The psychological aspect to BTOOOM! is at least above average, but the same cannot be said for its characters.
One of the worst characters in the show is Sakamoto. A NEET by day, he is the "10th best BTOOOM! player" in the world. Yet, even after learning what he was thrown into, he acts as one of the dumbest. Even from the get-go, he doesn't understand or even recognize the bombs and the radar that he discovered he had. Alongside being stupid, he generally contradicts himself; he doesn't want to kill people because it isn't the right thing to do, but sometimes he tries to and other times he doesn't. Essentially, it just depends on the situation at hand.
Himiko is a young woman, who is both beautiful and troubled. Early on, she had the potential to be a rather strong character. Her early background and initial time on the island set her up to be someone who could have overcome her trust issues and have her see some actual character development. Instead, the show chooses to place her in this quasi-state of trust and doubt that doesn't make much sense. She starts off hating men, not wanting to believe anything they have to offer. But by the end, rather than having her become independent or strong enough to deal with issues on her own, she relies solely on Sakamoto, the type of person she previously deplored.
The rest of the supporting cast are mainly used to highlight the different psychological aspects detailed earlier: Taira with worry, Date with doubt, Miyamoto with disregarding morality. For the most part, the supporting cast are better than Sakamoto and Himiko (the mains). However, these characters are simply used to showcase their psychological aspects and nothing more. Among all of them, I would consider Taira the best member of the entire cast, but he is quickly cast aside and only taken back into account at the show's conclusion, which is a massive blunder.
BTOOOM! suffers a "Mirai Nikki" with its OP, in that the OP somehow outclasses the entire anime. The guitar, roughness of the lyrics, and range of the vocals make it great to listen to.
The ED is supposed to contrast what BTOOOM! offers. Instead of being dark and tense, it is quite light and soft. It does its job well, even if I don't particularly like the song.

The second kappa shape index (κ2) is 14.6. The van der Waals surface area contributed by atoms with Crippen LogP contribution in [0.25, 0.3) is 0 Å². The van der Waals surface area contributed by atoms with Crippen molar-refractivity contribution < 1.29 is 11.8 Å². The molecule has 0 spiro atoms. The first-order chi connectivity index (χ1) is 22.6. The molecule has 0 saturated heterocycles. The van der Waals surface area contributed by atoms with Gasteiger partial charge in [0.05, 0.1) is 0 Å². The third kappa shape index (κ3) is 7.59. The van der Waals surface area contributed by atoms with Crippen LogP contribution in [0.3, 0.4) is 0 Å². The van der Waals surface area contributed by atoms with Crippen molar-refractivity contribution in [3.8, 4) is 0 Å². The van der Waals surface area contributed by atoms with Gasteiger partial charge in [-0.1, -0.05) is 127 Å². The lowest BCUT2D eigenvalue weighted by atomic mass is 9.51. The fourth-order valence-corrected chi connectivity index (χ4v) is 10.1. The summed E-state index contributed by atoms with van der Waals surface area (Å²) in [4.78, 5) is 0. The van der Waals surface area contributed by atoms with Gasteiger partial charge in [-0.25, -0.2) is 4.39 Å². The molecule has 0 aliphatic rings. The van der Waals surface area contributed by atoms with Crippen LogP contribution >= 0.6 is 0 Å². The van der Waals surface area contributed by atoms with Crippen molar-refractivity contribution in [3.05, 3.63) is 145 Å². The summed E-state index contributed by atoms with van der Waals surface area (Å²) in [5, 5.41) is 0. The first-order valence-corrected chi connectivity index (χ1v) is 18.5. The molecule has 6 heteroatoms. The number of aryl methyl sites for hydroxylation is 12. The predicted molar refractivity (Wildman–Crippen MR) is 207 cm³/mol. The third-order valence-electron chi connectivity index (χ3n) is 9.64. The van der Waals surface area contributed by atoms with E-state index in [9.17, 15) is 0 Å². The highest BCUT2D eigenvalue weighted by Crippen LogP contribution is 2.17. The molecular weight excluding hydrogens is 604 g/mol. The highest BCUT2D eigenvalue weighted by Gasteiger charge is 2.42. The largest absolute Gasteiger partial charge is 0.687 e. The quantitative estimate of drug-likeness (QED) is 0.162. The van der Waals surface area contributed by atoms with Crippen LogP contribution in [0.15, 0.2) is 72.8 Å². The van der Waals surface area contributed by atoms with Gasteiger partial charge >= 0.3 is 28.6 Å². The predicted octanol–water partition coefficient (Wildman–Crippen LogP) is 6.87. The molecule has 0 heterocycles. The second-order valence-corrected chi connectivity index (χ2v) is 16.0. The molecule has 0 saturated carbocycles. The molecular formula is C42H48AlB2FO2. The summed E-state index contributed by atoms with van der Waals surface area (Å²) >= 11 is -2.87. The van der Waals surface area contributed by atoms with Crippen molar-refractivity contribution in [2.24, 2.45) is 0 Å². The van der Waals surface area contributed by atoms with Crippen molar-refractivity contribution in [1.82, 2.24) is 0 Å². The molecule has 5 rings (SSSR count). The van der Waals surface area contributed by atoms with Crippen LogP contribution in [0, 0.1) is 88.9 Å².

The soundtrack for the show is rather forgetful. Nothing notable stands out. The same can be said for the voice-acting. No one in particular does an outstanding job, despite the crazy situations the cast find themselves in.
I didn't know what to expect when going into this one. Honestly, I just thought that the title was kind of hilarious. I didn't expect one bit that the show would look so heavily at the psychology behind such a situation. While perhaps not executed as nicely as something like NGE, I think anything trying to go at least a bit more mature is a good step in the right direction.
Yet, I often found myself cringing during every episode; Sakamoto "marrying" Himiko in the game, Sakamoto jumping sideways during his fight with the young kid, and especially the introduction of the "giant lizards." These parts made me laugh and shake my head all at the same time, because I couldn't believe that the show was making these parts seem "awesome" when in fact they were quite ludicrous.
The show also suffers from a terrible case of continuity issues. A large selection of the scenes depict many near-death-experiences. But the next shots, or at least the explanations behind them, show that they had a lot more time than what is initially perceived. In other words, the anime is trying to make us unfairly feel tension in these moments. I never felt this way during these moments, perhaps because the same trick was used over and over.
I think BTOOOM! had a lot of potential in every department. I'm not sure what happened along the way, but something clearly wasn't done right. Whether this be the world itself being too simplistic or the characters being wholly uninteresting, something better could have been done. Instead, the show activated a "cracker" and forgot to throw it, blowing itself up in the process.
Story: Bad, the psychology works but everything else doesn't
Animation: Fine, art style fits the show's tone yet the actual animation is lackluster
Characters: Terrible, lame, boring, one-dimensional, or a combination of the three
Sound: Fine, good OP, fitting ED, average soundtrack and VAs
Enjoyment: Fine, has its moments but mired in silliness
Final Score: 3/10